Instead they work on their own creative ideas developed via a group dynamic or individually only constrained by the often brutal and demoralising commercial forces of supply and demand. Their creativity is often anathema to organisations run by long tenured bureaucrats and arts professionals who are more interested in policy and keeping themselves in well paid jobs and power often to suffocating effect on their own artists who they often fail to funnel funds to or instead bypass by channelling money to a small cohort of favoured officially sanctioned artists year in year out.
Shakespeare was English but his impact spans continents, his Englishness small in comparison to his emotional impact and examination of the human condition; and so too John Coltrane and Miles Davis, Billie Holiday and Louis Armstrong were Americans and African Americans and again their appeal circumnavigates the globe in their humanity and ability to move the listener in so many different and timeless ways. Talking about nationality partly explains and clarifies aspects of their art yes, but this is not the vital thing surely and may if nationalism is over-emphasised erect as many barriers as it seeks to dismantle depending on the economic power of the nation doing the promoting and how they rewrite the past to turn it into a sentimental or point-scoring vision like an industrialised cycle of distorted profile-raising cultural selfies.
Better by far is internationalism and that is closer to the mark because jazz is such a global music and more so now with the ease of air travel and fast trains than ever for musicians and fans to travel and the information age for physical musical formats to melt in sway to the ether as the music becomes ever more instantly accessible itself a negation of parochialism and exclusion through the erasing of distance and cost. Jazz Day coming up later this month is a positive force in this regard, not emphasising nation as much as it does the place of jazz on the calendar underlining the value of a world where borders are not important and certainly an impediment in terms of co-operation and a shared human bond. Another initiative #jazz100 again one that deserves respect and support looks to the freedom and potential of the future as much as it values the trials and tribulations of the past.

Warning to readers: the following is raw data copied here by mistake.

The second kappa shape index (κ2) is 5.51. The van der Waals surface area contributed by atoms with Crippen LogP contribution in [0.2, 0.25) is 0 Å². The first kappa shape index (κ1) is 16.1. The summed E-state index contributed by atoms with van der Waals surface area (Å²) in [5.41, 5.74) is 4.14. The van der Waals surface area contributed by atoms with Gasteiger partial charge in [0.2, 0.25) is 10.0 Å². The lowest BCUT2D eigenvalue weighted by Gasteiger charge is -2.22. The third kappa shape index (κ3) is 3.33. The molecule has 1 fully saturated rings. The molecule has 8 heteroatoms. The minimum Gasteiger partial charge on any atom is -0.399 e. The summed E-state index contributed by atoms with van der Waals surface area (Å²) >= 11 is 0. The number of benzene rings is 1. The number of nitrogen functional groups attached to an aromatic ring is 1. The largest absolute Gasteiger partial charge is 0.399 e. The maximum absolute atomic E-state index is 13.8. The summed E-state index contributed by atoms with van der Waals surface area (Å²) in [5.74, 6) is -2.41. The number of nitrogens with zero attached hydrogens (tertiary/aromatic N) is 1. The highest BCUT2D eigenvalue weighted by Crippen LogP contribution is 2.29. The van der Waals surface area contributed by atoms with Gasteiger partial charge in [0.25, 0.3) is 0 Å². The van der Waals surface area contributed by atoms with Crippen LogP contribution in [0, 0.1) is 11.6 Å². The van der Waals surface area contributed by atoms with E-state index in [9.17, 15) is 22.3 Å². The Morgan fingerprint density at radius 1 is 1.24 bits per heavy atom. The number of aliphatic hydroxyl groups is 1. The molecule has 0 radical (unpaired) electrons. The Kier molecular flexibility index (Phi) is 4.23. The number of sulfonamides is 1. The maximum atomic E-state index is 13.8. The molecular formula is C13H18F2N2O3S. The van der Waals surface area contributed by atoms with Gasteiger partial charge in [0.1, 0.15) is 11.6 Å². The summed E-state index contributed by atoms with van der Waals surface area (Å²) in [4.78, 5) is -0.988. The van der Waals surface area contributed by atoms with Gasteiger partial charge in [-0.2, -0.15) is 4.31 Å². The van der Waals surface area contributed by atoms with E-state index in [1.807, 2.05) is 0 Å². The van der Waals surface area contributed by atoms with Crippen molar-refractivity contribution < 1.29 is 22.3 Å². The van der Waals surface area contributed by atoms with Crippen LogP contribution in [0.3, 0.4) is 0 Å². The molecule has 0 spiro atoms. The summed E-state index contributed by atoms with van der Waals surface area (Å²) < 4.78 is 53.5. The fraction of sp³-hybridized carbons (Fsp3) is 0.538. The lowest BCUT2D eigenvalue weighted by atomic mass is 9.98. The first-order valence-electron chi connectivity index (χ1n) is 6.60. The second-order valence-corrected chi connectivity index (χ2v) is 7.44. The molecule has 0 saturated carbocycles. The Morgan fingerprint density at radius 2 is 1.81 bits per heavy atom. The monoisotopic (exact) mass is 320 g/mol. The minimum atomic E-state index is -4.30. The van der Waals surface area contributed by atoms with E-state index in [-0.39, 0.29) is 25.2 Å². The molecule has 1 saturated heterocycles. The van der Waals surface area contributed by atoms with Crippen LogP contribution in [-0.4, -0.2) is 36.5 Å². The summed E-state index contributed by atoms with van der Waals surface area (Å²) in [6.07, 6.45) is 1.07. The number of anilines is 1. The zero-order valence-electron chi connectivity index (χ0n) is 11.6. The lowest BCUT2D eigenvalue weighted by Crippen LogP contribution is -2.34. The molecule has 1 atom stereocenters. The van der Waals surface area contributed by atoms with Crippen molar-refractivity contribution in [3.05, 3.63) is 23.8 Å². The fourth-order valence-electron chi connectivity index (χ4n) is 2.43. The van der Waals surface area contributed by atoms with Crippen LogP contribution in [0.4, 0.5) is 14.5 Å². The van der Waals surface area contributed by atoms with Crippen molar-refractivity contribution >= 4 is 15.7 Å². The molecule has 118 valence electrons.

It is faintly ridiculous when you hear advocates talking about, for instance, uniquely British jazz and its mooted attributes on the one hand when you actually listen to this so-called unique sound and what you are hearing instead emanates not from some rare species found quavering in the deepest shires but instead from America and sounding more like Thelonious Monk or Horace Silver rather than any postulated nationalistic local sound that might embrace dance bands of the 1920s, the impact of west end theatre, brass bands, or the melancholia of hearing the first cuckoo in spring.
Continentalism can be just as contentious. Trying to find European jazz to listen to is as nigh on impossible a task as finding archetypal Asian or African jazz or as fanciful as knowing the whereabouts of Lord Lucan. These musical entities just do not exist beyond theory and the ivory tower in tangible continental terms.
Where international and transcontinental co-operation does exist and is real is in band members from different countries sometimes oceans apart working together, sharing artistic ambitions and embracing the unity of music as a universal language by valuing art and not politics or soft cultural power dreamt up and promoted by little nation cultural bodies whose political agendas however concealed and temporary matter more.
Narrow jazz nationalism of whatever stripe needs to be avoided at all costs to ward off casually imposed assumptions about what a national scene actually is supposed to stand for in the first place. If it isn’t then the power of the creative imagination shrinks and ultimately disbars.
Celebrating International Jazz Day, above